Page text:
|The Late Paleocene marks a pivotal time in the early diversification
of many important flowering plants. Plants of this time occur after
the biotic recovery from the Cretaceous-Tertiary extinction events, yet
shortly before the major climate changes of the Paleocene/Eocene transition.
The Late Paleocene Almont and Beicegel Creek floras from North Dakota provide
an unparalleled opportunity to study the changing flora that occurred at
this time and to expand the documentation of rarer Paleocene elements,
especially the emergence of mostly temperate families (buttercup) and genera
(dogwoods and maples). Because these unusually preserved floras document
both internal anatomy and external surface features of fossil plant remains,
they can serve as a benchmark with which to compare two disparate types
of data: European seed and fruit assemblages with leaf compression floras
of western North America and Asia. The funded research will provide
invaluable information useful for other studies focusing on the evolutionary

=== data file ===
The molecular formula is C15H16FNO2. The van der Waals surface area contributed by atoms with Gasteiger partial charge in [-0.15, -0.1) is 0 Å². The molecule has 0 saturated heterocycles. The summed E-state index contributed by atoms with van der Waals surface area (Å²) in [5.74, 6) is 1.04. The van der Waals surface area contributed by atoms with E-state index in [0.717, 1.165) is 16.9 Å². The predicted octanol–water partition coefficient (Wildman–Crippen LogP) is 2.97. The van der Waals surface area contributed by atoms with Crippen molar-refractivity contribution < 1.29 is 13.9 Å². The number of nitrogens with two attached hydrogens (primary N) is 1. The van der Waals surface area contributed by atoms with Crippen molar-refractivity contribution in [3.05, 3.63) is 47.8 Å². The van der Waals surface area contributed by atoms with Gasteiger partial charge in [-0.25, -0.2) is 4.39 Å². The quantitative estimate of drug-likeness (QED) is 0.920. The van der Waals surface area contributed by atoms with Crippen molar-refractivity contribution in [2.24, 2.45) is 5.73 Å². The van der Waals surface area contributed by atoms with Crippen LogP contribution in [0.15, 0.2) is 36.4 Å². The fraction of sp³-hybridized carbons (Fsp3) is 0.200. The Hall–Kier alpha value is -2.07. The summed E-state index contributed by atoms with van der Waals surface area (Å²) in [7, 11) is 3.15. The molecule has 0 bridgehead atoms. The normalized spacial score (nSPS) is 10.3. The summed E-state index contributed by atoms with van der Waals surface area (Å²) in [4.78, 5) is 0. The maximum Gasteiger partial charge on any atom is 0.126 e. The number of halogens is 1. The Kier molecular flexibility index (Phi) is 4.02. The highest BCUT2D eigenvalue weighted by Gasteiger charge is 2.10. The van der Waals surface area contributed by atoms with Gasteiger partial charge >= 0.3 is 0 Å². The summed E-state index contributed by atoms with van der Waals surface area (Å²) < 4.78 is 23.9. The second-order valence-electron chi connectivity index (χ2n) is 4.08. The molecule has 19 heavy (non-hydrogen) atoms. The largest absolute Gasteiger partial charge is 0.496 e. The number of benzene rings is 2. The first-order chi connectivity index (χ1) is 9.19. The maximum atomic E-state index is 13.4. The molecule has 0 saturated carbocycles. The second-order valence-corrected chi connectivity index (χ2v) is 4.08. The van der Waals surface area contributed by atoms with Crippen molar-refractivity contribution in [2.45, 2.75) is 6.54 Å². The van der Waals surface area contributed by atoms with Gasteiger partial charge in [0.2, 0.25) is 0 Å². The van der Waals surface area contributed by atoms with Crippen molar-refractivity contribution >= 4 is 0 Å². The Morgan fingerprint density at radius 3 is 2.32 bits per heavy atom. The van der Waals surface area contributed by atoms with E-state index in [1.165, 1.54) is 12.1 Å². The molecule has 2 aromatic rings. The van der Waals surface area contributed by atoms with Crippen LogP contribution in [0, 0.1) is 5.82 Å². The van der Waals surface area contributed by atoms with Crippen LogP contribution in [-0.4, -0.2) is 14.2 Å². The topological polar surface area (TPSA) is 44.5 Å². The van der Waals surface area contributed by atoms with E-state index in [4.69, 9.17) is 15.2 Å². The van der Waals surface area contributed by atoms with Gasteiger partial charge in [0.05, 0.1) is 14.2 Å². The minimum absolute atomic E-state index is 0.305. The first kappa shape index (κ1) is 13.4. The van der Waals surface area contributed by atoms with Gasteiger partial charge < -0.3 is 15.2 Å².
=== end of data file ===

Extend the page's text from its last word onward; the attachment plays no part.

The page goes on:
history of temperate families (dogwood, birch, cypress, sycamore) and the
biogeographic history and development of North American and Asian floras.
|This project will provide an excellent opportunity for outreach.
First graduate and undergraduate students, including women and underrepresented
groups will be trained in paleobiology. Second, there are a number
of other avenues for outreach including incorporation of information in
formal courses ranging from introductory environmental science to community
ecology and plant anatomy, public lectures in museums, and activities for
K-12 schools (through GC&SUís Academic Outreach Program). Finally,
an exhibit on the Almont Flora will be established for GC&SUís new
museum showcasing the research of the Department of Biology and Environmental
Sciences five faculty members who work with Cenozoic floras and faunas.